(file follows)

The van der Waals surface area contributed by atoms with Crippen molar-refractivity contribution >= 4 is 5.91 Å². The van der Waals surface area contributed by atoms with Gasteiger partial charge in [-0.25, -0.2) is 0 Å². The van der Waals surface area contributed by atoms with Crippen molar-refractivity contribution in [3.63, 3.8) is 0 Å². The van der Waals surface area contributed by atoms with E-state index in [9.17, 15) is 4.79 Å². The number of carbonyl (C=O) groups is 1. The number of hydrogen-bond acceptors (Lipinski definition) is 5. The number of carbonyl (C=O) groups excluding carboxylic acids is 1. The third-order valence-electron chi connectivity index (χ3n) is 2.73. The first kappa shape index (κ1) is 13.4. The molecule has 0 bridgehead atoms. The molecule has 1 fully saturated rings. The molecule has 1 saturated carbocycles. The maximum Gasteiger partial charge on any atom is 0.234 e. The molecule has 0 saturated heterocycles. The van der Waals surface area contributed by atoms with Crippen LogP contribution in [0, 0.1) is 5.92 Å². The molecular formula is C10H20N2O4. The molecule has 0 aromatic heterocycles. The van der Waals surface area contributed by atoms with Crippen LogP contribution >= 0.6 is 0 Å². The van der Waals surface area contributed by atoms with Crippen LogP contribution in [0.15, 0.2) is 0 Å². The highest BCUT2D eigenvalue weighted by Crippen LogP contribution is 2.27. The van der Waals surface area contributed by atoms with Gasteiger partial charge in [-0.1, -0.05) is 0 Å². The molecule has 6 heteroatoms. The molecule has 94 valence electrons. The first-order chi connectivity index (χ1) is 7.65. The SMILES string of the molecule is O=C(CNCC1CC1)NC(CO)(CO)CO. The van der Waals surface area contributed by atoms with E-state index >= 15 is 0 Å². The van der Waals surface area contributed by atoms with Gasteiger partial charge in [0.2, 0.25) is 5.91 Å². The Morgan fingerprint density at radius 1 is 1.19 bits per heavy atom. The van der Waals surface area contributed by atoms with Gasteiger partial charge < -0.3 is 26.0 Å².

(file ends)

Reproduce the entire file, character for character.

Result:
The van der Waals surface area contributed by atoms with Crippen molar-refractivity contribution >= 4 is 5.91 Å². The van der Waals surface area contributed by atoms with Gasteiger partial charge in [-0.25, -0.2) is 0 Å². The van der Waals surface area contributed by atoms with Crippen molar-refractivity contribution in [3.63, 3.8) is 0 Å². The van der Waals surface area contributed by atoms with E-state index in [9.17, 15) is 4.79 Å². The number of carbonyl (C=O) groups is 1. The number of hydrogen-bond acceptors (Lipinski definition) is 5. The number of carbonyl (C=O) groups excluding carboxylic acids is 1. The third-order valence-electron chi connectivity index (χ3n) is 2.73. The first kappa shape index (κ1) is 13.4. The molecule has 0 bridgehead atoms. The molecule has 1 fully saturated rings. The molecule has 1 saturated carbocycles. The maximum Gasteiger partial charge on any atom is 0.234 e. The molecule has 0 saturated heterocycles. The van der Waals surface area contributed by atoms with Crippen LogP contribution in [0, 0.1) is 5.92 Å². The molecular formula is C10H20N2O4. The molecule has 0 aromatic heterocycles. The van der Waals surface area contributed by atoms with Crippen LogP contribution >= 0.6 is 0 Å². The van der Waals surface area contributed by atoms with Crippen LogP contribution in [0.15, 0.2) is 0 Å². The highest BCUT2D eigenvalue weighted by Crippen LogP contribution is 2.27. The van der Waals surface area contributed by atoms with Gasteiger partial charge in [-0.1, -0.05) is 0 Å². The molecule has 6 heteroatoms. The molecule has 94 valence electrons. The first-order chi connectivity index (χ1) is 7.65. The SMILES string of the molecule is O=C(CNCC1CC1)NC(CO)(CO)CO. The van der Waals surface area contributed by atoms with E-state index >= 15 is 0 Å². The van der Waals surface area contributed by atoms with Gasteiger partial charge in [0.2, 0.25) is 5.91 Å². The Morgan fingerprint density at radius 1 is 1.19 bits per heavy atom. The van der Waals surface area contributed by atoms with Gasteiger partial charge < -0.3 is 26.0 Å².